Gas Generation

Using Hydrogen as a Carrier Gas for GC

Using Hydrogen as a Carrier Gas for GC - Parker HannifinGas chromatography (GC) uses a wide range of gases including helium, hydrogen, and nitrogen as the carrier gas. The most common carrier gas is helium. In recent years, however, the availability of helium has decreased and its cost has increased significantly. As a result, many chromatographers are now switching to hydrogen as a GC carrier gas.

The availability of helium

Helium is a minor component of natural gas formed by the natural breakdown of uranium. Fractional distillation of natural gas allows for the purification of helium from the natural gas. Many users worry about the future availability of this non-renewable natural resource.

Benefits of hydrogen over helium 

Hydrogen offers several advantages over helium as a carrier gas including:

  • Increased speed: Increasing the linear flow rate allows for shorter run times, thereby increasing the throughput of a laboratory.
  • Achieve lower temperature separations: At the faster elution times, it may not be necessary to increase the column temperature run rate. It is possible to lower the maximum temperature needed for the analysis or remain at those temperatures for shorter periods.
  • Longer column life: Lower temperatures lead to less column bleed resulting in longer column life. Hydrogen is a reducing gas and can remove potential acidic sites inside of the column. The removal of these sites leads to less sample absorption and less generation of phase breakdown (column bleed). The result is a longer usable life for the column.
  • Environmental concerns: Helium is a by-product of natural gas or petroleum production and there are environmental concerns with the production and purification of the gas. Hydrogen is a green gas in that its production does not contribute to environmental pollution.
  • Cost savings: The cost of hydrogen is significantly lower than that of helium. 
  • Availability: Since hydrogen is generated from the electrolysis of water, there is no need to worry about availability

Using Hydrogen as a Carrier Gas for GC - Parker HannifinFor information on how to convert from helium to hydrogen, read this easy to follow, step by step guide. You can also read this LCGC magazine article.

 

 

 

Sources of hydrogen

Hydrogen can be obtained in the form of cylinders or from an on-site hydrogen generator.

Advantages of a hydrogen generator

  • Using Hydrogen as a Carrier Gas for GCSafety: Eliminates the dangers of handling and storing high pressure hydrogen cylinders. A Parker hydrogen generator contains only 50 ml of stored gas, so there is no large volume of gas that could potentially vent and cause an explosion or asphyxiation. In fact, all Parker hydrogen generators are equipped with automatic shutdown on leak detection, and meet NFPA requirements and OSHA 1910.103 regulations governing the storage of hydrogen.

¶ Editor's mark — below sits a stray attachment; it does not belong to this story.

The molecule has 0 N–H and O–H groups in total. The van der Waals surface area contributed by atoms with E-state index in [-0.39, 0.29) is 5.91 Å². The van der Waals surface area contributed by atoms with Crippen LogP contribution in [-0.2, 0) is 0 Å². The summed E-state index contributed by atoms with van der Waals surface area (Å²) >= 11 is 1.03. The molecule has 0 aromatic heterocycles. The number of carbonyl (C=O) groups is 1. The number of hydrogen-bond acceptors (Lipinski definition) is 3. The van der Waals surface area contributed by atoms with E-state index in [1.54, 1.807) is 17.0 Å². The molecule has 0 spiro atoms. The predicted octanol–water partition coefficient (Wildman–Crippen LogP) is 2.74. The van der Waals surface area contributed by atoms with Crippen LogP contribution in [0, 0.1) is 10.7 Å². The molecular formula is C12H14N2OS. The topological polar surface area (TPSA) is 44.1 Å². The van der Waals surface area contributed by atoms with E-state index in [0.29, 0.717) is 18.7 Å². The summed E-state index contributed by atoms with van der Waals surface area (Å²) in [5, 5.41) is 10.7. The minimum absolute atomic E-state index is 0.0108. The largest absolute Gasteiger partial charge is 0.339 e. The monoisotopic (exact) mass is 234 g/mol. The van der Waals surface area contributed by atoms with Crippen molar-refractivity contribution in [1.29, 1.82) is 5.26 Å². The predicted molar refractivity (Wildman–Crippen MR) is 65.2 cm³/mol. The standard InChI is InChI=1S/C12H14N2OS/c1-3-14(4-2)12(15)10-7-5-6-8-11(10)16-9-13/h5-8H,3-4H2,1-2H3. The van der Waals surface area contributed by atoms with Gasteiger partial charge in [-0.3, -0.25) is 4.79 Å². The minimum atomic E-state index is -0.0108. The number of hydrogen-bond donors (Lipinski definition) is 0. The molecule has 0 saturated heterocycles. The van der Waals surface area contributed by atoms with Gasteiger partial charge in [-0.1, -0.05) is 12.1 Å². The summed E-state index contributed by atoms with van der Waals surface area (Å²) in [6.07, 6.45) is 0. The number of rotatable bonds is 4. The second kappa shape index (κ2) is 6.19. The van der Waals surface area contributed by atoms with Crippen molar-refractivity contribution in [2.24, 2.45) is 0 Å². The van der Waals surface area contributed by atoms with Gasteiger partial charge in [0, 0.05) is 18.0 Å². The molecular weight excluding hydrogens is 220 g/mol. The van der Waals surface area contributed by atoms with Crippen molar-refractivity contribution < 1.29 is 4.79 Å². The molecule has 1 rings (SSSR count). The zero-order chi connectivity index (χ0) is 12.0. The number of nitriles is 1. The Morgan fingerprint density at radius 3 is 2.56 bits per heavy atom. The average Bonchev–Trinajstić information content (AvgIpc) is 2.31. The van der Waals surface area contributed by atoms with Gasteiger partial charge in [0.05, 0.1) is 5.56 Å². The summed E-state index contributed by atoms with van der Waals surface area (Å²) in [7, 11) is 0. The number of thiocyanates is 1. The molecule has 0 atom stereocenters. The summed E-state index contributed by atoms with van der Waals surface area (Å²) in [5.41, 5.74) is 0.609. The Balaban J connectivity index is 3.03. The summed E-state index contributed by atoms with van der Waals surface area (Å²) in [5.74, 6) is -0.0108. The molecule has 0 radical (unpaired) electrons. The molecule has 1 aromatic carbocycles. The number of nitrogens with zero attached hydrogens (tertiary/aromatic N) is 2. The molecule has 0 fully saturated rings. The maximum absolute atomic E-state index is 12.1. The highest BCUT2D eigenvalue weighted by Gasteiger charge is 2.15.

• Convenience: A hydrogen generator will produce a continuous supply of high purity hydrogen, eliminating the need to interrupt important analysis to change cylinders. There is no need to rely on outside vendors. Concerns over uncontrollable price increases, contract negotiations, long-term commitments, and tank rentals are eliminated. 
  • Space-saving design: A hydrogen generator frees-up valuable laboratory floor space. The compact design only takes up one square foot of bench space.
  • Consistent purity: High purity hydrogen is required for carrier gas applications. Contaminant levels can vary from cylinder to cylinder which can affect sensitive analyses. A hydrogen generator will produce a consistent supply of high purity hydrogen on demand. Also, cylinders are often located a distance from the instrument - requiring long gas lines. Gas lines must be checked regularly for leaks. Leaks allow gas to escape and impurities to enter the gas supply which reduces purity and affects the accuracy of analysis. A hydrogen generator, on the other hand, can be placed next to the instrument it is servicing.
  • Cost savings: When compared to the total costs associated with cylinders, a Parker hydrogen generator will pay for itself in one or two years.
     

Using Hydrogen as a Carrier Gas for GC - Parker HannifinFor information on how to convert from helium to hydrogen, read this easy to follow, step by step guide. You can also read this LCGC magazine article.

 

 

 

 

This post was contributed by the Gas Generation Technology Blog Team - Parker Hannifin

 

 

Related posts:

Frequently Asked Questions About Using a Hydrogen Generator

Three Key Reasons Why Gas Generators Are the Safest Option in Laboratories

A Simple Guide to How To Use Hydrogen in Flame-based Gas Chromatography Systems Part 3 of 3

A Safety Plan for Compressed Gases in the Laboratory

 

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